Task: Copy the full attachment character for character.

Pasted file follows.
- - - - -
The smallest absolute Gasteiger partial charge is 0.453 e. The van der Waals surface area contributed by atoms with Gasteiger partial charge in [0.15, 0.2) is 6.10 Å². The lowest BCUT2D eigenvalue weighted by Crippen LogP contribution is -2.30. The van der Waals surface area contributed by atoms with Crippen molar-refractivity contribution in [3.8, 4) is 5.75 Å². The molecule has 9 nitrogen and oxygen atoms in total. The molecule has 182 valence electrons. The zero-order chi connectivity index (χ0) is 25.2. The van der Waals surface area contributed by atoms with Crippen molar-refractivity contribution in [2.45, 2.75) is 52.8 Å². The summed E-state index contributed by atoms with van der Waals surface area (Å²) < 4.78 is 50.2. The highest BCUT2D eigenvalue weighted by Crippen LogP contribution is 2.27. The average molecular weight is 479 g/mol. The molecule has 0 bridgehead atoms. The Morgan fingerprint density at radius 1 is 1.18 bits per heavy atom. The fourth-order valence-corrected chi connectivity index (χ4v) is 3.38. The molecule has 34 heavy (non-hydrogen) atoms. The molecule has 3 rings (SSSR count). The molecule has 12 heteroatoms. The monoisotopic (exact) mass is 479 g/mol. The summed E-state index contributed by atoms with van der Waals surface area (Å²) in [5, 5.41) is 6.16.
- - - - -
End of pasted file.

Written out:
The smallest absolute Gasteiger partial charge is 0.453 e. The van der Waals surface area contributed by atoms with Gasteiger partial charge in [0.15, 0.2) is 6.10 Å². The lowest BCUT2D eigenvalue weighted by Crippen LogP contribution is -2.30. The van der Waals surface area contributed by atoms with Crippen molar-refractivity contribution in [3.8, 4) is 5.75 Å². The molecule has 9 nitrogen and oxygen atoms in total. The molecule has 182 valence electrons. The zero-order chi connectivity index (χ0) is 25.2. The van der Waals surface area contributed by atoms with Crippen molar-refractivity contribution in [2.45, 2.75) is 52.8 Å². The summed E-state index contributed by atoms with van der Waals surface area (Å²) < 4.78 is 50.2. The highest BCUT2D eigenvalue weighted by Crippen LogP contribution is 2.27. The average molecular weight is 479 g/mol. The molecule has 0 bridgehead atoms. The Morgan fingerprint density at radius 1 is 1.18 bits per heavy atom. The fourth-order valence-corrected chi connectivity index (χ4v) is 3.38. The molecule has 34 heavy (non-hydrogen) atoms. The molecule has 3 rings (SSSR count). The molecule has 12 heteroatoms. The monoisotopic (exact) mass is 479 g/mol. The summed E-state index contributed by atoms with van der Waals surface area (Å²) in [5, 5.41) is 6.16.